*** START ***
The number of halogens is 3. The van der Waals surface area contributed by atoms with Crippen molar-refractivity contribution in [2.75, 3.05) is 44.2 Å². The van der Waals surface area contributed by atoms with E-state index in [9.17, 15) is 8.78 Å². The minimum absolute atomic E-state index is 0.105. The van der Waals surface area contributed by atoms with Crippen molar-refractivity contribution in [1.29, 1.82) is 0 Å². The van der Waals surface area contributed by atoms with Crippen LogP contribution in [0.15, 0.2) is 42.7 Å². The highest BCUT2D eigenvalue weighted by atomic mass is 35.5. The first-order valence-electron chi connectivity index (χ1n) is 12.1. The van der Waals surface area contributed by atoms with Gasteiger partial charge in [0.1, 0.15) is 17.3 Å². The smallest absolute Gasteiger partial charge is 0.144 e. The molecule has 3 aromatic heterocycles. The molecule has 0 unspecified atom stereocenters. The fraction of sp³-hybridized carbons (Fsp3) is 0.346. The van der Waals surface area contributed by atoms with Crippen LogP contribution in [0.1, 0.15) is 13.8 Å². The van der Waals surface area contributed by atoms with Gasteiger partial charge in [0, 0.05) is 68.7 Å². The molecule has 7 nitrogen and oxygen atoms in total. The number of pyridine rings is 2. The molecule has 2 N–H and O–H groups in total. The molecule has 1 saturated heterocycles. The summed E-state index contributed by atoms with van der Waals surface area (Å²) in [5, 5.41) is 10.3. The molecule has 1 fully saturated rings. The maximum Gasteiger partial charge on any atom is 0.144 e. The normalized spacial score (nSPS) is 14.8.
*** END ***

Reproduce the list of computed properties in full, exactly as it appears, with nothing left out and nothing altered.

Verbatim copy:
The number of halogens is 3. The van der Waals surface area contributed by atoms with Crippen molar-refractivity contribution in [2.75, 3.05) is 44.2 Å². The van der Waals surface area contributed by atoms with E-state index in [9.17, 15) is 8.78 Å². The minimum absolute atomic E-state index is 0.105. The van der Waals surface area contributed by atoms with Crippen molar-refractivity contribution in [1.29, 1.82) is 0 Å². The van der Waals surface area contributed by atoms with Crippen LogP contribution in [0.15, 0.2) is 42.7 Å². The highest BCUT2D eigenvalue weighted by atomic mass is 35.5. The first-order valence-electron chi connectivity index (χ1n) is 12.1. The van der Waals surface area contributed by atoms with Gasteiger partial charge in [0.1, 0.15) is 17.3 Å². The smallest absolute Gasteiger partial charge is 0.144 e. The molecule has 3 aromatic heterocycles. The molecule has 0 unspecified atom stereocenters. The fraction of sp³-hybridized carbons (Fsp3) is 0.346. The van der Waals surface area contributed by atoms with Crippen LogP contribution in [0.1, 0.15) is 13.8 Å². The van der Waals surface area contributed by atoms with Gasteiger partial charge in [0, 0.05) is 68.7 Å². The molecule has 7 nitrogen and oxygen atoms in total. The number of pyridine rings is 2. The molecule has 2 N–H and O–H groups in total. The molecule has 1 saturated heterocycles. The summed E-state index contributed by atoms with van der Waals surface area (Å²) in [5, 5.41) is 10.3. The molecule has 1 fully saturated rings. The maximum Gasteiger partial charge on any atom is 0.144 e. The normalized spacial score (nSPS) is 14.8.